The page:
2. Experimental

2.1. Chemicals

All primary chemicals used were of analytical reagent grade. Potassium chromate (K2CrO4) and chromium (III) chloride hexahydrate (CrCl3・6H2O) were purchased from Riedel De-Haen. Sodium hydroxide, hydrochloric, sulfuric, and nitric acids were purchased from Paneac. 1,5 di-phenyl carbazide, and acetone were obtained from Sigma Aldrich. The wool was washed with water and detergent for two days. The adsorbent used in the study was sheep wool, freshly trimmed from sheep in the Sharjah animal market. It was carefully cleaned, riffled, separated from impurities then air-dried. It was finally sized into 2-cm long fibers and placed in a sealed container labelled “original wool”. A portion of this wool was freeze-dried in liquid nitrogen for 10 min and then milled. Powder below 0.60 mm (mesh 30) was labelled “powdered wool”.

2.2. Instrumentation

Total chromium was determined using Varian Liberty axial sequential inductively coupled plasma-atomic emission spectrometer (ICP-AES, Varian, Australia). Cr (VI) concentrations were determined spectrophotometrically using Cary a 50 spectrophotometer (Varian, Australia). IR spectra were recorded using Spectrum One FTIR spectrometer (Perkin Elmer, USA). pH was measured by Thermo-Orion 210A+ pH meter (USA) using a combined glass electrode calibrated with buffers of pH 4.0, 7.0, and 10.0. Solutions were shaken using Edmund Buhler KS-15/TH-15 shaker (Germany) and their temperature was maintained at 25.0˚ ± 0.1˚. Scanning electron microscopy (SEM) was performed on a Tescan VEGA III LMU (Czech Republic). Electron dispersive x-ray spectroscopy (EDS) was recorded on Oxford Instruments INCA XMAX (UK).

2.3. Methods

Stock solutions containing 500 ppm Cr(VI) were prepared by dissolving potassium dichromate in deionized water. Standard solutions of 10, 20, 50, 100, 150 & 200 ppm were prepared by dilution. Stock ligand solutions were prepared by dissolving 1,5 diphenyl carbazide in acetone.

Batch adsorption studies were carried out in flasks containing 100 ml of test solutions at the desired initial chromium concentrations. pH was adjusted using either 0.10 M HCl or 0.10 M NaOH. Wool was then placed in the flasks and the contents shaken for 3-h at 25.0˚C and 150 rpm. At known equilibration times, aliquots were withdrawn and analyzed for total chromium and Cr(VI).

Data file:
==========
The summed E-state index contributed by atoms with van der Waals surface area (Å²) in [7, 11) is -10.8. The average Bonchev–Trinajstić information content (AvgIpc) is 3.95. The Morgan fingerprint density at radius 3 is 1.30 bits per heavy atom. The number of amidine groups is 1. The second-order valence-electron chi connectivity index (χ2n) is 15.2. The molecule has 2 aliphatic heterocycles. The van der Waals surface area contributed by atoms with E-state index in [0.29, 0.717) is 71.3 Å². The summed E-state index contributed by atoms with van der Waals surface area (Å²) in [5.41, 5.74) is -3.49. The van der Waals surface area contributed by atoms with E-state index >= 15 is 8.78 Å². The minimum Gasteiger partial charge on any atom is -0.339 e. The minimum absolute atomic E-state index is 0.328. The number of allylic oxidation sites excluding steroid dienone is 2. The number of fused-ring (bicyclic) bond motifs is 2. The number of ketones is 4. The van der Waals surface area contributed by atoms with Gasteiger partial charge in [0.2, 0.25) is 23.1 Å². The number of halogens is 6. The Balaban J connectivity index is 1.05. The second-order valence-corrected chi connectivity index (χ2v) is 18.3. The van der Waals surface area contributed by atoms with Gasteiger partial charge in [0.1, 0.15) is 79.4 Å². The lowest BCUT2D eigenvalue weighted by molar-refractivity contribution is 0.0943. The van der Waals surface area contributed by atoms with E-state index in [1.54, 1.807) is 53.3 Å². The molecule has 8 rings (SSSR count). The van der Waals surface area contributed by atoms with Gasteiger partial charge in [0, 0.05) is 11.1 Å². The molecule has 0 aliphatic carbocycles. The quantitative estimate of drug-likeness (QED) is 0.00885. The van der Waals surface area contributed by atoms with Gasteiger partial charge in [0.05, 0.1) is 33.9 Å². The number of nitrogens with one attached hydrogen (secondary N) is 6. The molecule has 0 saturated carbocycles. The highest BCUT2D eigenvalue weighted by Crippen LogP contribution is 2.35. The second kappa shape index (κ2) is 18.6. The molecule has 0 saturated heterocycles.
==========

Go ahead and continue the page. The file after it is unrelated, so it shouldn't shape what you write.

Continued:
Spectrophotometry was used to determine Cr(VI) concentrations using 1,5 di-phenyl carbazide. A 0.10 ml aliquot was collected and mixed with 0.20 ml of this ligand and 2 drops of 6.0 M sulfuric acid and the volume adjusted to 10 ml. The Cr(VI)-ligand complex was allowed to equilibrate for 10 min before measuring its absorbance at 540 nm [22] . ICP was used to determine total chromium in samples and standards using the method provided by the manufacturer.

3. Results and Discussion

3.1. Effect of Contact Time

Figure 1 shows the effect of contact time in the short term mode (0 - 3 h). The data reveal no dicsernible effect of particle size (original vs. powdered wool) on Cr(VI) removal efficiency. Furthermore, there is no apparent distinction between Cr(VI) and total chromium concentrations, indicating that Cr(VI) is virtually the only species present The maximum removal efficiency is ca 88%, in conformity with our previous findings [5] [6] .

Figure 2 shows the effect of contact time on Cr(VI) removal in the long term mode (0 - 165 h). For both wool forms Cr(VI) was almost totally removed from solution after 100 h. However, the total chromium concentration at pH 1.5 decreased by 90% up to 120 h equilibration before rising at higher times. The increase in Cr(III) concentration with time is indicative of removal of Cr(VI) by wool, followed by reduction to Cr(III) and subsequent release of Cr(III) into solution. The sequence is further supported by FTIR data (see below). Control experiments in absence of wool indicate that Cr(VI) is relatively stable in both time modes.